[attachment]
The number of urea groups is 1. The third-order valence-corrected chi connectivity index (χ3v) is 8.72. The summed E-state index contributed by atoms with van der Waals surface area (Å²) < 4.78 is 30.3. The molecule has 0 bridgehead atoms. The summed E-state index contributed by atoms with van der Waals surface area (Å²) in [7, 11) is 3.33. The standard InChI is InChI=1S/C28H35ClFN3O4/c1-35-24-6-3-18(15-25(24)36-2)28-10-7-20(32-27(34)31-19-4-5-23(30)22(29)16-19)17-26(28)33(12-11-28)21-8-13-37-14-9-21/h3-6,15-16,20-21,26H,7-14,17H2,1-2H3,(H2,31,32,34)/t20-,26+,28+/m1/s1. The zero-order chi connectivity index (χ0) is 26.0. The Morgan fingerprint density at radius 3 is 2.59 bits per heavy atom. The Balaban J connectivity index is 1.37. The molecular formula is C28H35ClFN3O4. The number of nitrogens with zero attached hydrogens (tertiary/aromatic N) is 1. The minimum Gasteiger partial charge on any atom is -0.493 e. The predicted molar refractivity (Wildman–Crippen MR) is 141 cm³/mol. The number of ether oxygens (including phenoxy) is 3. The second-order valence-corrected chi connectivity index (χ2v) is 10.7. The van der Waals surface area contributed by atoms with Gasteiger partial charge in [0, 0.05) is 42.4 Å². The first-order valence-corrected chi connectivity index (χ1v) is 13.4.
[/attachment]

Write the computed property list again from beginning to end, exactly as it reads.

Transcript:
The number of urea groups is 1. The third-order valence-corrected chi connectivity index (χ3v) is 8.72. The summed E-state index contributed by atoms with van der Waals surface area (Å²) < 4.78 is 30.3. The molecule has 0 bridgehead atoms. The summed E-state index contributed by atoms with van der Waals surface area (Å²) in [7, 11) is 3.33. The standard InChI is InChI=1S/C28H35ClFN3O4/c1-35-24-6-3-18(15-25(24)36-2)28-10-7-20(32-27(34)31-19-4-5-23(30)22(29)16-19)17-26(28)33(12-11-28)21-8-13-37-14-9-21/h3-6,15-16,20-21,26H,7-14,17H2,1-2H3,(H2,31,32,34)/t20-,26+,28+/m1/s1. The zero-order chi connectivity index (χ0) is 26.0. The Morgan fingerprint density at radius 3 is 2.59 bits per heavy atom. The Balaban J connectivity index is 1.37. The molecular formula is C28H35ClFN3O4. The number of nitrogens with zero attached hydrogens (tertiary/aromatic N) is 1. The minimum Gasteiger partial charge on any atom is -0.493 e. The predicted molar refractivity (Wildman–Crippen MR) is 141 cm³/mol. The number of ether oxygens (including phenoxy) is 3. The second-order valence-corrected chi connectivity index (χ2v) is 10.7. The van der Waals surface area contributed by atoms with Gasteiger partial charge in [0, 0.05) is 42.4 Å². The first-order valence-corrected chi connectivity index (χ1v) is 13.4.